Limited and Unlimited Government Teacher Resources
Find Limited and Unlimited Government educational ideas and activities
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Students write a letter to King George III from the point of view of Thomas Jefferson. They defend constitutional democracy and explain the differences between limited and unlimited government.
Students distinguish limited from unlimited government and provide examples of each type. They analyze the structure of a current government to determine whether it is a limited or unlimited government and provide support for their decision.
High schoolers compare and contrast the characteristics of a limited and unlimited government. In groups, they use this information to create a chart and write a description of how leaders are chosen in each. They share their information with the class to end the lesson.
Challenge your students with this instructional activity on American government! Learners discuss the three branches of government and its responsilbities, and then go on to more complex critical-thinking activities. Students interview members of the local government, define what citizenship means, and create and publish a brochure on the responsibilities of a public official.
Students examine the importance of limiting power in governments. In this government lesson, students investigate the importance of placing limits on government by looking at the US Constitution. They look at ways that being an active citizen benefits the common good and study the definition of philanthropy.
High schoolers, in groups, design a government. They create a web page that describes the group's fictitious nation, details the citizen's culture, identifies the type of government and explores how the chosen government would respond to challenges.
Students discuss the three branches of government and the different levels. They talk about the purpose of laws and use the Internet to locate information about governments. They watch the video, "United States Constitution" and look up information in the encyclopedias.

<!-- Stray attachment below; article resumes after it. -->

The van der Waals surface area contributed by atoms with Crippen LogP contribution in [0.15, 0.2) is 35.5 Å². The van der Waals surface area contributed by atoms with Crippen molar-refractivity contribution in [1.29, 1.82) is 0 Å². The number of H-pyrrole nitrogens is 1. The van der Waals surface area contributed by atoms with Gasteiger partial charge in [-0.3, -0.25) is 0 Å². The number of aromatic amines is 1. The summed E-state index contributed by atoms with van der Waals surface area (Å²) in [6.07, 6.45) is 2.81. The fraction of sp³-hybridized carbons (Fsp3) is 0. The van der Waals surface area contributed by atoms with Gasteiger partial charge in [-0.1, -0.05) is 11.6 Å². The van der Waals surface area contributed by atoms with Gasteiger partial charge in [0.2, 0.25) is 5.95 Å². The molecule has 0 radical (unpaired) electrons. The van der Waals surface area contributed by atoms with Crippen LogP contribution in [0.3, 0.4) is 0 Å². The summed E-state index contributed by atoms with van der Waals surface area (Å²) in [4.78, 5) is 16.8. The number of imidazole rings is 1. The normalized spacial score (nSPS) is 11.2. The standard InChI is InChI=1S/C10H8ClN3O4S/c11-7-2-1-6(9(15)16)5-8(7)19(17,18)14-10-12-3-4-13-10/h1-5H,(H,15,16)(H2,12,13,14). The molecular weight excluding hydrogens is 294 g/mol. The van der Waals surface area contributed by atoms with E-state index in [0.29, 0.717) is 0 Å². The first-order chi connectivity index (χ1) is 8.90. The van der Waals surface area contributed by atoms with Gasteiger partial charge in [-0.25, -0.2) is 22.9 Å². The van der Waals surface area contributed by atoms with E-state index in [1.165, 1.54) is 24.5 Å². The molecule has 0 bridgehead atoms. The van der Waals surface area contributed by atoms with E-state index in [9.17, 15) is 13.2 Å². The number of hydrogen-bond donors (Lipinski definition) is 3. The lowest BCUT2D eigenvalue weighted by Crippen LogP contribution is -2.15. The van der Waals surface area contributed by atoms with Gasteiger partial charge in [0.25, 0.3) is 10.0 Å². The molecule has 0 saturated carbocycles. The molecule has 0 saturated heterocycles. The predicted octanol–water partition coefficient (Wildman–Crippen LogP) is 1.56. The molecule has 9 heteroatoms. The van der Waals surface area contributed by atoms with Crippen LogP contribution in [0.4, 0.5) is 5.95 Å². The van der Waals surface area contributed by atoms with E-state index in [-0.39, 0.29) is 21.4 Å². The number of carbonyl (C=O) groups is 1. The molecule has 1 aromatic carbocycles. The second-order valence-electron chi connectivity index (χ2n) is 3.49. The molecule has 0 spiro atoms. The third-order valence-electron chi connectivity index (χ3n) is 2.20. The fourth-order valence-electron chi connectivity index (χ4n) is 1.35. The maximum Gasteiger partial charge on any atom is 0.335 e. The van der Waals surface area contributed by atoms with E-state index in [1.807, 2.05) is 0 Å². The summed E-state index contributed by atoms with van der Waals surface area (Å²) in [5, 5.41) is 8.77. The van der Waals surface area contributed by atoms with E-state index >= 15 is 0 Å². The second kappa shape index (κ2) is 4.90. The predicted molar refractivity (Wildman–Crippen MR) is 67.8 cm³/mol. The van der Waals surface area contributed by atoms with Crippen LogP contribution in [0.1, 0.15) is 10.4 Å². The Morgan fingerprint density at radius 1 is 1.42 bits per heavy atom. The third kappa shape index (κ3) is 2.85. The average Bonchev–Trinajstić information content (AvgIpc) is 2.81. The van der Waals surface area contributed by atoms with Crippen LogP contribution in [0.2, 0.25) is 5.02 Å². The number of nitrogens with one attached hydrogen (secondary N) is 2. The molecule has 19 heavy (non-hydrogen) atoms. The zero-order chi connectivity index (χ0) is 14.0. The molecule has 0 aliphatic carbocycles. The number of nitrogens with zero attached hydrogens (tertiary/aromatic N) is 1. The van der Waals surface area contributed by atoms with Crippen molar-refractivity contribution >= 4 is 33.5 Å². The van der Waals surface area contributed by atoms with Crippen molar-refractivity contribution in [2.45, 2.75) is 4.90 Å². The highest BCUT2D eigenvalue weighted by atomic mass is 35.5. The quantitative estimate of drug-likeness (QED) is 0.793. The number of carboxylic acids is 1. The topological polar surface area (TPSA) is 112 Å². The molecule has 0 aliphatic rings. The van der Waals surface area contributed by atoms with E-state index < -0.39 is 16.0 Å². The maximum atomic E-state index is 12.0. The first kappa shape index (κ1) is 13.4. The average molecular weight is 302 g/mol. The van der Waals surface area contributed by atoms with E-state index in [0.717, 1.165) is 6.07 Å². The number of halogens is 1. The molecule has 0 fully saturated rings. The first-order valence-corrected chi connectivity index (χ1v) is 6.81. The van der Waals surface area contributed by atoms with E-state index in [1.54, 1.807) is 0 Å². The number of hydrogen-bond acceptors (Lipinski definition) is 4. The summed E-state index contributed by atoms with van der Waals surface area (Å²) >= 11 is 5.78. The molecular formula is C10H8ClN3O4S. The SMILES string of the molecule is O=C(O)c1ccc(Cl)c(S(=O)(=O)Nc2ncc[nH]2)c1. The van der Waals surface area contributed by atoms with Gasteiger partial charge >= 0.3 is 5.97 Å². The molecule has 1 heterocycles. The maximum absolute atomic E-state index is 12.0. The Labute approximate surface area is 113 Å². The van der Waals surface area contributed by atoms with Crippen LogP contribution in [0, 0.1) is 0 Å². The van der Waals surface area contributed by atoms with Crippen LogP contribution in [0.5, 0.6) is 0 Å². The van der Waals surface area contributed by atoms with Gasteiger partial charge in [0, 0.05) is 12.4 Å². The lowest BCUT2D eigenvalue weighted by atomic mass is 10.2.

Students explore civics vocabulary through skits and games, conduct web research and write responses to the themes of efforts in early American Government and the identification of reasons Americans need government.
What are the advantages and disadvantages of living in a state of nature, and what does an ideal government look like? After discussing these concepts and reviewing the Bill of Rights, your young historians will be divided into groups that must determine the best form of government, and then defend their decision in a presentation to their peers.
Students examine Supreme Court cases. In this U.S. government lesson, students watch a video about the Bill of Rights and then research 4 Supreme Court cases using the noted web site. Students analyze the presented information and write their own opinions of the cases.
Students explore U.S. history by participating in a government activity. In this Constitution lesson, students identify the role government plays in our society and the differences the British colonies had in the early 18th century. Students read assigned text which describes the historical event and complete worksheets and study questions.
Learners examine the rule of law and government in this civics lesson. They discover the origins and how it impacts them on a daily basis. They also analyze its role in the judicial system.
Students, working in small groups, role play different kinds of governments--oligarchy, monarchy, dictatorship, and democratic republic. They portray their form of government in a skit, while other groups guess which kind of government it is. Sounds fun!
Students create an art piece that expresses their opinions while circumventing hypothetical government restrictions in this lesson on art and government censorship. Emphasis is placed upon historical instances of censorship around the world.
High schoolers study the ideas and experiences that shaped the founding fathers' perspective about government. In this the government lesson plan, students examine the Articles of Confederation as they relate to the power of government. High schoolers then study the experiences that led to the American Revolution.
Here is a resource covering a range of terms and concepts regarding scarcity, opportunity cost, and government debt in economics.
Middle schoolers examine the importance of citizens being involved in their community government for the common good. They look at the importance of limiting government and the concepts of philanthropy.
High schoolers identify the impact that interest groups, scientists, government health organizations and legislators have on health issues in the United States. They explain the role of the committee hearing in the lawmaking process. Students identify biased arguments presented by diverse interest groups.
Students use the newspaper to explore the world around us, our past and our government. In this civics unit, students complete 40 different lessons in civic education using that day's newspaper to reinforce the concept being taught.